Mark Montoney Delivering More Options to Chronically Ill Patients
Managing the health of chronically ill patients is an ongoing challenge, but it's one Mark Montoney, MD, MBA, is embracing through an innovative care model. As chief medical officer for Contessa Health, Montoney is helping to revolutionize the home hospital care model while keeping patients where they're most comfortable.
Intro to Life Sciences
A native of Columbus, Ohio, Montoney's early interest in life sciences was piqued by high school jobs in a local hospital's housekeeping department and later as an orderly in the ER. "That was my first-hand view of healthcare and the acute care setting, and it really resonated with me," he said.
Montoney received his bachelor's degree in psychology from Cleveland's Case Western Reserve University and his medical degree from the University of Cincinnati College of Medicine. He remained in Columbus for his internal medicine residency and, following years in private practice, grew interested in the administrative side of healthcare.
In 2000 Montoney received an MBA from Regent University and served in leadership roles at OhioHealth System before relocating to Nashville in 2008 to accept a new position. In his role as executive vice president and chief medical officer of Vanguard Health Systems, Montoney worked alongside Travis Messina, future founder of Contessa Health. In 2013, he accepted the position as CMO at Tenet Healthcare, where he remained until being recruited by Contessa in 2016.
A Promising Model
"As I learned about what Travis was developing, I was interested because it was an emerging area in the industry," said Montoney, who had cared for a largely geriatric population in his Ohio practice.
And while home care has been around since the era of horse and buggy, Montoney said the first in-home hospital model was developed more than 20 years ago at Johns Hopkins University, where researchers had partnered off similar models in other countries. "There was kind of a long hiatus where the model grew very slowly, and the industry perhaps wasn't quite ready," he said. "Certainly, in the last five years there's been a great deal of interest in bringing acute level services closer to patients, and you can't get any closer than home."
Home Recovery Care
Through Contessa's Home Recovery Care model, patients are treated for their inpatient-eligible condition in the comfort of home without being admitted into the hospital or a skilled nursing facility. The majority suffer from chronic illnesses like congestive heart failure, diabetes or COPD - diagnoses that result in frequent hospitalizations. The primarily elderly population also is prone to acute episodes of illness or infection including pneumonia and UTIs, and they are at increased risk of hospital-acquired infections.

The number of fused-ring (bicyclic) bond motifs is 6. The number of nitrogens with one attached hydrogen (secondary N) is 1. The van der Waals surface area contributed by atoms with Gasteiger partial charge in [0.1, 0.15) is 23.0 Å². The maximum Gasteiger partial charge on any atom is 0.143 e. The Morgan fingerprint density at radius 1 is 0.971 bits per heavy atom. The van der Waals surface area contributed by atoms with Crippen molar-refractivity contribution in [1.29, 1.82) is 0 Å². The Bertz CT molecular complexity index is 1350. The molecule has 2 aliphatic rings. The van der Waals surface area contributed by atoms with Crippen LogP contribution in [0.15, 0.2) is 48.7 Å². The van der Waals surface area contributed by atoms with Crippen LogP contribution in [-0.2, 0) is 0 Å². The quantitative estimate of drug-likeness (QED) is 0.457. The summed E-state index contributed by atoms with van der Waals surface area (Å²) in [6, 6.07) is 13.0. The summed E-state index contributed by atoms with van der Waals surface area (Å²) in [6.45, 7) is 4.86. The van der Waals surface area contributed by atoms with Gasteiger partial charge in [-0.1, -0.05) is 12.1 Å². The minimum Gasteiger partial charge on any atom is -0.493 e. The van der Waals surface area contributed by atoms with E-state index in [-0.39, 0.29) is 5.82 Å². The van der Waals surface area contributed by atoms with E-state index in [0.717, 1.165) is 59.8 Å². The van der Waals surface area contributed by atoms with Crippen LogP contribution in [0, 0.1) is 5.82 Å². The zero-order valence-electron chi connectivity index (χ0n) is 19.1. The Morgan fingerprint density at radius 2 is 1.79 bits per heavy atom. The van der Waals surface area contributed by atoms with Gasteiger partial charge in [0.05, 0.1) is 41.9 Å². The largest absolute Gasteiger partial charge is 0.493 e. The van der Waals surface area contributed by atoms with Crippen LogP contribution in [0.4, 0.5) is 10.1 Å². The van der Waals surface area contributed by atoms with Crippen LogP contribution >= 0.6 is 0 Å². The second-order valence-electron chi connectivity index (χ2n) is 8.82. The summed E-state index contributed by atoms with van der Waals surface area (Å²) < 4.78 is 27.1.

Having more options in care has led to better outcomes and efficiencies. Contessa patients experience a 35 percent decrease in mean length of stay and a 44 percent decrease in hospital readmission rates. They also report a 22 percent increase in patient satisfaction.
How it Works
Patients are typically seen by a hospitalist in the ER, with subsequent visits facilitated via telehealth. During their acute phase, a nurse visits the home for one to two hours at least twice a day and is present during the physician's virtual rounding. All partners, including recovery care coordinators, receive extensive training and onboarding, and Montoney said providers adapt rapidly.
Contessa works in local communities to form provider partnerships and has proven that the model excels across all demographics. Partner facilities now include Marshfield Clinic Health System in rural Wisconsin, along with New York City's Mount Sinai Health System and Nashville's Ascension Saint Thomas, to name a few. Montoney said more than 90 percent of (appropriately screened) patients introduced to the idea of home care accept it as an alternative to traditional hospitalization, particularly in the age of COVID-19.
The Future of Home Care
"Telehealth has been part of our model from the beginning, well before the pandemic," Montoney said, noting a substantial uptake in telehealth utilization in 2020. He believes technology also is helping to extinguish physician burnout by extending the reach of providers.
"As we work our model across the country, we find it's been energizing for physicians. Those who participate in our model find it to be very fulfilling to be able to deliver care at home while seeing great results and high patient satisfaction," he noted.
As chief medical officer, Montoney hopes to see the model gain in traction and scalability over the next few years. "We're catching the industry at a point where there's increasing interest in this type of model," said Montoney, who frequently writes articles for providers on Contessa's website. "Being part of it through clinical operations is very fulfilling."